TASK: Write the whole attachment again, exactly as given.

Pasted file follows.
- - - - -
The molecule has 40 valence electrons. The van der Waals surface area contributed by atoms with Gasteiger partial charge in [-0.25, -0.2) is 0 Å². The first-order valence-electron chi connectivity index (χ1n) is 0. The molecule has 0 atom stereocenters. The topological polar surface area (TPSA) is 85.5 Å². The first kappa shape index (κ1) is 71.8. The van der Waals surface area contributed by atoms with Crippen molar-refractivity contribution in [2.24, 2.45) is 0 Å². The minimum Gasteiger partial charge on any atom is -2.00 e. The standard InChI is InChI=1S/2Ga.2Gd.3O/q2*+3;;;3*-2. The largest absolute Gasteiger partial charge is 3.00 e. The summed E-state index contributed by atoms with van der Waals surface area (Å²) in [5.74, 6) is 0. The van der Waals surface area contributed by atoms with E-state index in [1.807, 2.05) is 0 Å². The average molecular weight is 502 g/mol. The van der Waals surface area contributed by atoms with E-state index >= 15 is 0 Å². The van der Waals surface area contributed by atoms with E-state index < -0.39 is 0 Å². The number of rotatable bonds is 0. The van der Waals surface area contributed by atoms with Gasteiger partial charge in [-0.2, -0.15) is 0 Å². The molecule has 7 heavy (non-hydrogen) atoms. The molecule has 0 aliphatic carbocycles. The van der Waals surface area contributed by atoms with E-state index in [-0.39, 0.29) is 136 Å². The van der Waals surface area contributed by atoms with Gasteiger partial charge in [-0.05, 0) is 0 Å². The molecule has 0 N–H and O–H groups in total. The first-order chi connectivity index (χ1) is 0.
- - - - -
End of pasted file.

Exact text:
The molecule has 40 valence electrons. The van der Waals surface area contributed by atoms with Gasteiger partial charge in [-0.25, -0.2) is 0 Å². The first-order valence-electron chi connectivity index (χ1n) is 0. The molecule has 0 atom stereocenters. The topological polar surface area (TPSA) is 85.5 Å². The first kappa shape index (κ1) is 71.8. The van der Waals surface area contributed by atoms with Crippen molar-refractivity contribution in [2.24, 2.45) is 0 Å². The minimum Gasteiger partial charge on any atom is -2.00 e. The standard InChI is InChI=1S/2Ga.2Gd.3O/q2*+3;;;3*-2. The largest absolute Gasteiger partial charge is 3.00 e. The summed E-state index contributed by atoms with van der Waals surface area (Å²) in [5.74, 6) is 0. The van der Waals surface area contributed by atoms with E-state index in [1.807, 2.05) is 0 Å². The average molecular weight is 502 g/mol. The van der Waals surface area contributed by atoms with E-state index >= 15 is 0 Å². The van der Waals surface area contributed by atoms with E-state index < -0.39 is 0 Å². The number of rotatable bonds is 0. The van der Waals surface area contributed by atoms with Gasteiger partial charge in [-0.2, -0.15) is 0 Å². The molecule has 7 heavy (non-hydrogen) atoms. The molecule has 0 aliphatic carbocycles. The van der Waals surface area contributed by atoms with E-state index in [-0.39, 0.29) is 136 Å². The van der Waals surface area contributed by atoms with Gasteiger partial charge in [-0.05, 0) is 0 Å². The molecule has 0 N–H and O–H groups in total. The first-order chi connectivity index (χ1) is 0.